Chinas New Nationalism: Pride, Politics, and Diplomacy Paperback – Jul 5 2005
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"This book admirably fills a glaring gap in our understanding of how to think intelligently about China. Grounding his insights in an extensive survey of recent American and Chinese portrayals of the other country, the author demonstrates convincingly how even specialists can feed the 'fears and fantasies' that shape and distort our respective perceptions and reinforce the stereotypes that complicate the formulation of sound policy. Remarkably, the lessons are as valuable for Chinese readers as for American, for the general public as for the foreign policy expert." - J. Stapleton Roy, former U.S. ambassador to the People's Republic of China"
From the Inside Flap
"At the heart of the volatile Sino-American relationship is the interaction of perceptions, identities, and mass nationalism. Exploring multiple media, Peter Gries captures the caricatures, stereotypes, and mutual portrayals that demonize the 'other.' This book uncovers troubling implications about the 'inner structure' of U.S.-China relations and should be read by scholars, analysts, and policymakers alike."David Shambaugh, George Washington University & The Brookings Institution, author of Modernizing China's Military
"Gries, in full command of the Chinese media, has given us a lively and lucid interdisciplinary study of Chinese self-perception, bringing forward images of the US that have mostly worked to complicate communications in Sino-American relations. An excellent contribution to Chinese foreign-relations studies."Allen Whiting, University of Arizona, author of The Chinese Calculus of Deterrence
"Provides an indispensable psychological dimension to the analysis of China's relations with America-especially important today when demonizing the other side has become commonplace on both sides of the Pacific Ocean."Peter Van Ness, editor of Debating Human Rights: Critical Essays from the United States and Asia
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Top Customer Reviews
The book gives lots of detail and facts but is a slow read, and is written with a harsh slant against the United States, blaming the US for numerous problems in China.
Overall, there are lots of good facts but you have to read it with a grain of salt.
Most Helpful Customer Reviews on Amazon.com (beta)
After reading this book I will be looking for future works by its author (Peter Gries).
There are dozens of books I could have chosen on this topic. I chose China's new nationalism by peter Gries because his approach is superior to the approach used by most books, because his approach is less subject to bias or misinterpretation, than that used by the others.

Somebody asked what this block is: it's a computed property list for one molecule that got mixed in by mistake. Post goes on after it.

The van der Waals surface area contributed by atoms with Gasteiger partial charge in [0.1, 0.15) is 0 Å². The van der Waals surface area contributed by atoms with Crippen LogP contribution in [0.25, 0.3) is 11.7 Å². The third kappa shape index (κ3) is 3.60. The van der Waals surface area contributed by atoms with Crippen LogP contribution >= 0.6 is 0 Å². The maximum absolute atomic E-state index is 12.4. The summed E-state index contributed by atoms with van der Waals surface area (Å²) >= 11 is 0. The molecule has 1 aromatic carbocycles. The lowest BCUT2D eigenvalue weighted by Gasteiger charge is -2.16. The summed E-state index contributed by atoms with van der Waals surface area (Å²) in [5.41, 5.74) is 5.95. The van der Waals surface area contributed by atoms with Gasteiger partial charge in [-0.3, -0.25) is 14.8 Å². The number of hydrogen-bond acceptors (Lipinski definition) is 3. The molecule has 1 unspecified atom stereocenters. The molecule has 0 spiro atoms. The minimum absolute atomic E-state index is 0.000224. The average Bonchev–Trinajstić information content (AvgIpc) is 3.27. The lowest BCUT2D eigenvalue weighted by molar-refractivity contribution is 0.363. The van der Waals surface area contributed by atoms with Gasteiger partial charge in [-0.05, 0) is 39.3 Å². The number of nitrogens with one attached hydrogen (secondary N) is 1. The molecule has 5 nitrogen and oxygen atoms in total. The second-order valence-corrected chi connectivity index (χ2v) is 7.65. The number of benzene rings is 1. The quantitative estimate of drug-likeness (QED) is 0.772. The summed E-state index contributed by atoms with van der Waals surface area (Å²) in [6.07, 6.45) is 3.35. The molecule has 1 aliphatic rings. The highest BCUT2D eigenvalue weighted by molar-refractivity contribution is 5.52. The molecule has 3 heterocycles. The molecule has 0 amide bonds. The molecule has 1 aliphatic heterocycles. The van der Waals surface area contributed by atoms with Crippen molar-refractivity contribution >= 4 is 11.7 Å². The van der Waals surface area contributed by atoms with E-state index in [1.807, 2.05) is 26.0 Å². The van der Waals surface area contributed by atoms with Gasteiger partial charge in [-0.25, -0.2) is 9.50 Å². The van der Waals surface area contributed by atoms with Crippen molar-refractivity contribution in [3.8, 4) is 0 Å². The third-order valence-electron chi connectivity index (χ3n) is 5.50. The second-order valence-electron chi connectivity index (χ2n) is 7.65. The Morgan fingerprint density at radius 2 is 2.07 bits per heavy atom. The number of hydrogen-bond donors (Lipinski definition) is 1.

Most books calculate the rise or fall of Chinese nationalism according to such things as
The number of Chinese spies caught in the US and the rise or fall in the careers of outspoken Chinese Nationalists such as Gen. Zhu Chenghu and Gen. Peng Guangqian. But more (or fewer) spies being caught is a reflection of the FBI's efficacy, not the rise or fall in tide of Chinese Nationalism, and careers of those like Zhu and Peng can rise or fall for many reasons. (their careers might even rise if they "swear off" nationalism and join the Chinese mainstream.
Authors who rely on the above evidence can bend it to say whatever they want.
For that reason, Gries' approach, which looks more at phenomena such as student demonstrations, Chinese Wall Posters, editorials and movies allowed in the Chinese media,
is a better gauge of whether nationalism in China is part of the mainstream or a small non-threatening wing such as exists in every country.
The only downside to the book is that the material is a little bit dated. Published in 2003 it contains little or no material more current than 2000 or 2001 and nearly all of it focuses on 1997-1999.
If you area serious student of Chinese politics you MUST own Gries' book. But to be truly relevant to today, his book should be updated.
The auther analyzes its background and expressions and its reflections in China's new diplomacy.
Repeatedly discussing the NATO bombing of China's embassy in Belgrade and the 2001 mid-air collision between an American spy plane and a Chinese fighter jet, Gries shows how Chinese and American observers see the same handful of major events in completely different terms, and how this leads to misunderstanding and mistrust. And he relies on theories from psychology and the concept of "face" to explain why this may be -- some of which are quite compelling.
The book is well researched and well written, and Gries' knowledge of the Chinese language certainly provides insights that would be missed by China scholars and journalists confined to English language sources.
People concerned with Sino-American relations will benefit from reading this book even if only to become aware of the contrast in Chinese and American perceptions. Since reading the book, I've found myself considering how policy makers and leaders would be most effective in dealing with China. Based on what Gries suggests drives destructive nationalism, it's tempting to think perhaps convenient fictions and flattery might go a long way in facilitating dialogue between our countries.